Felicity Collier takes a look at radical publications outside the mainstream
RUSSELL BARKER’S music nostalgia zine Lunchtime for the Wild Youth is dedicated to gigs of his teens in 1980s Birmingham.
Stand-out moments include a Fall gig, memories of The Mission’s Wayne Hussey delivering his vocal duties in between swigs of Blue Nun, The Housemartins larking about and a Smarties-throwing frenzy at Shirley Manson of Goodbye Mr Mackenzie.
And there are reminiscences of the Red Wedge tour, with Billy Bragg collaborating with half of The Smiths and Ken Livingstone hanging out in the lobby.
The first issue of Grrrls in Print features comic art, illustrations, photography and interviews, all by women artists and writers.
There are insightful interviews with a techno collective, a band manager and all-women bands. Packed with opinion pieces, manifestos, humour and radical and feminist politics, it has a sense of creative communities joining forces for the good.
The different printing techniques and paper textures make it a striking tactile and visual experience.
Respectability is the theme of Dysphoria collective’s Race/Class, with some of its stories dealing with shame and guilt, while others aim to politicise.
Much of the zine is about the representation of people of colour and those who are queer, transgender or non-binary.
Denied a mainstream platform, they speak of difficult experiences and reflect on injustice, prejudice, assumptions and lack of acceptance, powerfully conveyed through interviews, personal accounts, and poems. Included is a valuable list of organisations and websites.
Bloody Hell is artist Soofiya’s zine about menstruation — “the whole shitfest that comes with shedding your uterus lining.”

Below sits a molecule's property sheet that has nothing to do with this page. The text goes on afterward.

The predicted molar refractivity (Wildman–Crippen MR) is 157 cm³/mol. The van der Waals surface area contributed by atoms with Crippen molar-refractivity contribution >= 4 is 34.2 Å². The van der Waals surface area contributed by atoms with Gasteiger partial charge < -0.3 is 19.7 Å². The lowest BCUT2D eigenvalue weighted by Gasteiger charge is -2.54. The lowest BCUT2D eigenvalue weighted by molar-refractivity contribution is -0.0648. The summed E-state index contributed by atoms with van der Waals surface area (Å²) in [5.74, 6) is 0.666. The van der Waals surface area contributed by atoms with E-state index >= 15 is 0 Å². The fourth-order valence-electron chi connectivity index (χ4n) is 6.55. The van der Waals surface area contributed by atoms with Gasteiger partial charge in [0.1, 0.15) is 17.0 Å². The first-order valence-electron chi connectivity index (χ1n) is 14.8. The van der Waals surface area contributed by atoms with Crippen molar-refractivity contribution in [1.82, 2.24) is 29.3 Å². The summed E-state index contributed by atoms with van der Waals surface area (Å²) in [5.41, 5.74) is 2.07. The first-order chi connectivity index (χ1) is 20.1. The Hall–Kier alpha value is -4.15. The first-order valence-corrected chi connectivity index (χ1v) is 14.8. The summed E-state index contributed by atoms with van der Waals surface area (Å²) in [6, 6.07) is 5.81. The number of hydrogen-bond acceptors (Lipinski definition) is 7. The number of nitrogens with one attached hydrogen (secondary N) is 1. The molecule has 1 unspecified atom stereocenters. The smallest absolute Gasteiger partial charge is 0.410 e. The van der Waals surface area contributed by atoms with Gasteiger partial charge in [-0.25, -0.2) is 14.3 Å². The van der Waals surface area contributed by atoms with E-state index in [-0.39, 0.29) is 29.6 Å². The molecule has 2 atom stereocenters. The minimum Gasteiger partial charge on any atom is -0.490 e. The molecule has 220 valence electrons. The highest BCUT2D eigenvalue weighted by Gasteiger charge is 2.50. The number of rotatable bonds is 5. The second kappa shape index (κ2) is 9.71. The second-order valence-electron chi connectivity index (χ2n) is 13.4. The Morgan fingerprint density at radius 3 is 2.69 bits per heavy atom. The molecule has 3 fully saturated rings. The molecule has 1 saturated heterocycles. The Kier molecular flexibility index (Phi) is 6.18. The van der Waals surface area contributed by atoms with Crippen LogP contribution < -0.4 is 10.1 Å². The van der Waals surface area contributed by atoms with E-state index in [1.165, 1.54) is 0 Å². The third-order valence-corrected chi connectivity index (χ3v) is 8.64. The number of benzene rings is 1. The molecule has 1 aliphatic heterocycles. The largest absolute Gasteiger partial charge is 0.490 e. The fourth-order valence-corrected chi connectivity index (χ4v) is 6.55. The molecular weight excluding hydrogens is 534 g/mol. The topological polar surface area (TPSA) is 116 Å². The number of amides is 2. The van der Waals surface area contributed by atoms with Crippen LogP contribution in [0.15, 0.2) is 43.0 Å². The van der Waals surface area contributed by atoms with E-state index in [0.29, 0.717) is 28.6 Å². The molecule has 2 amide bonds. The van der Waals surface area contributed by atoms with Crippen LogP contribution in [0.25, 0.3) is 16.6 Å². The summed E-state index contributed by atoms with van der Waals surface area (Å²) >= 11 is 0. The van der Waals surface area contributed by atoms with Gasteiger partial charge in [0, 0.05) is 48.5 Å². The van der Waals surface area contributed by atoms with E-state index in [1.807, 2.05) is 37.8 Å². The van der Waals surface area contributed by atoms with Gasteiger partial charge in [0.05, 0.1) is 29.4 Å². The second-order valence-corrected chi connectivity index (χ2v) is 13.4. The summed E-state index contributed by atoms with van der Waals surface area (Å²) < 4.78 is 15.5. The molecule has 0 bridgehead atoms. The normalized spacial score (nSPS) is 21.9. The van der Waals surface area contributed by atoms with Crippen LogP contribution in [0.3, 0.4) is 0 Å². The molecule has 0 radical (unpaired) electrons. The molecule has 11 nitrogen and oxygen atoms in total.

The horrors, inconvenience and agony of various experiences are highlighted but there are also poems, comics and even a “period playlist,” including The Tide is High by Blondie — lol.
Elsewhere, Period Positive educator, crafter and comedian Chella Quint is interviewed. There’s a discussion of conditions such as PCOS and endometriosis and a positive guide to eco-friendly wear such as the Mooncup.
Thoughtfully compiled, it’s well illustrated and with welcome touches of humour.
The ear is the focus of the latest issue of small-press stalwart Arty, the arts zine edited by Cathy Lomax, with curator Paul Carey-Kent guest editor for this issue.
Auricular-related art is up for discussion, including Vermeer’s Girl with a Pearl Earring, Bosch’s Garden of Earthly Delights and Van Gogh’s Self-Portrait with Bandaged Ear.
There’s also a look at stills from film, such as the severed ear moment in Blue Velvet, an exploration of the concept of beauty in relation to women’s ears and artist Alli Sharma enlightening us about echolocation — the way bats “see” in the dark by using their ears.
Poetry is as much a focus, with verses about earwigs, hearing aids, and childhood memories from Matthew Francis, Emma Cousin and Saradha Soobrayen.
Sister is a high-quality features and photography magazine that presents subjects not up for discussion in the mainstream and it does so in a richly creative format.
Stemming from the political fallout following Trump’s election, “strong” is the theme of the sixth issue of this “magazine for girls” and there’s plenty of fighting talk against the misogyny of the US president.
Lucy Vincent writes about the campaign for healthier prison food, there’s a piece on the sense of freedom found in crying and a spread of posters from the Feminist Library.
Artist Lyv Winter highlights the issue of receiving payment for work in the art world and the culture of late or non-payment and there’s an important piece on the women’s contraceptive pill and health effects that are little discussed.